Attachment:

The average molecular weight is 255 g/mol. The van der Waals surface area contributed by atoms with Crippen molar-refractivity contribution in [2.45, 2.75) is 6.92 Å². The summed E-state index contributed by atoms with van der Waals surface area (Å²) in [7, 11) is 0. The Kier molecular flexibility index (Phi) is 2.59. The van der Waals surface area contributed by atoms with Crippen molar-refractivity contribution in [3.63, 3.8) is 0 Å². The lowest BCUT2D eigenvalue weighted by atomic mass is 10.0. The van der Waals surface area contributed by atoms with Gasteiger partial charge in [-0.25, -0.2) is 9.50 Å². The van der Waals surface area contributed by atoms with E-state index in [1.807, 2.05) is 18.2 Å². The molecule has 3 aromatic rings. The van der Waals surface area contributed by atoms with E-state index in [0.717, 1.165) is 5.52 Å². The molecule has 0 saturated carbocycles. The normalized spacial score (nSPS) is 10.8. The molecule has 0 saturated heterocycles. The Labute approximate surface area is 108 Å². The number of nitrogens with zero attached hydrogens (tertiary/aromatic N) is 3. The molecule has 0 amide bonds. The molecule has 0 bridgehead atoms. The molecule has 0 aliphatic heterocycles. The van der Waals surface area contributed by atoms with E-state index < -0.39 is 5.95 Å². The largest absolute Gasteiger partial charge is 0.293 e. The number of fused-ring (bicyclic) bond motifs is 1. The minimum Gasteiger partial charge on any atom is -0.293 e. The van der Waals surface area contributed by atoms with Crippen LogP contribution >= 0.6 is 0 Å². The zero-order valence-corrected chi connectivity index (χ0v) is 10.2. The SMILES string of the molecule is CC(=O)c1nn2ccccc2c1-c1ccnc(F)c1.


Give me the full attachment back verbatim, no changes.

The average molecular weight is 255 g/mol. The van der Waals surface area contributed by atoms with Crippen molar-refractivity contribution in [2.45, 2.75) is 6.92 Å². The summed E-state index contributed by atoms with van der Waals surface area (Å²) in [7, 11) is 0. The Kier molecular flexibility index (Phi) is 2.59. The van der Waals surface area contributed by atoms with Crippen molar-refractivity contribution in [3.63, 3.8) is 0 Å². The lowest BCUT2D eigenvalue weighted by atomic mass is 10.0. The van der Waals surface area contributed by atoms with Gasteiger partial charge in [-0.25, -0.2) is 9.50 Å². The van der Waals surface area contributed by atoms with E-state index in [1.807, 2.05) is 18.2 Å². The molecule has 3 aromatic rings. The van der Waals surface area contributed by atoms with E-state index in [0.717, 1.165) is 5.52 Å². The molecule has 0 saturated carbocycles. The normalized spacial score (nSPS) is 10.8. The molecule has 0 saturated heterocycles. The Labute approximate surface area is 108 Å². The number of nitrogens with zero attached hydrogens (tertiary/aromatic N) is 3. The molecule has 0 amide bonds. The molecule has 0 bridgehead atoms. The molecule has 0 aliphatic heterocycles. The van der Waals surface area contributed by atoms with E-state index < -0.39 is 5.95 Å². The largest absolute Gasteiger partial charge is 0.293 e. The number of fused-ring (bicyclic) bond motifs is 1. The minimum Gasteiger partial charge on any atom is -0.293 e. The van der Waals surface area contributed by atoms with Crippen LogP contribution >= 0.6 is 0 Å². The zero-order valence-corrected chi connectivity index (χ0v) is 10.2. The SMILES string of the molecule is CC(=O)c1nn2ccccc2c1-c1ccnc(F)c1.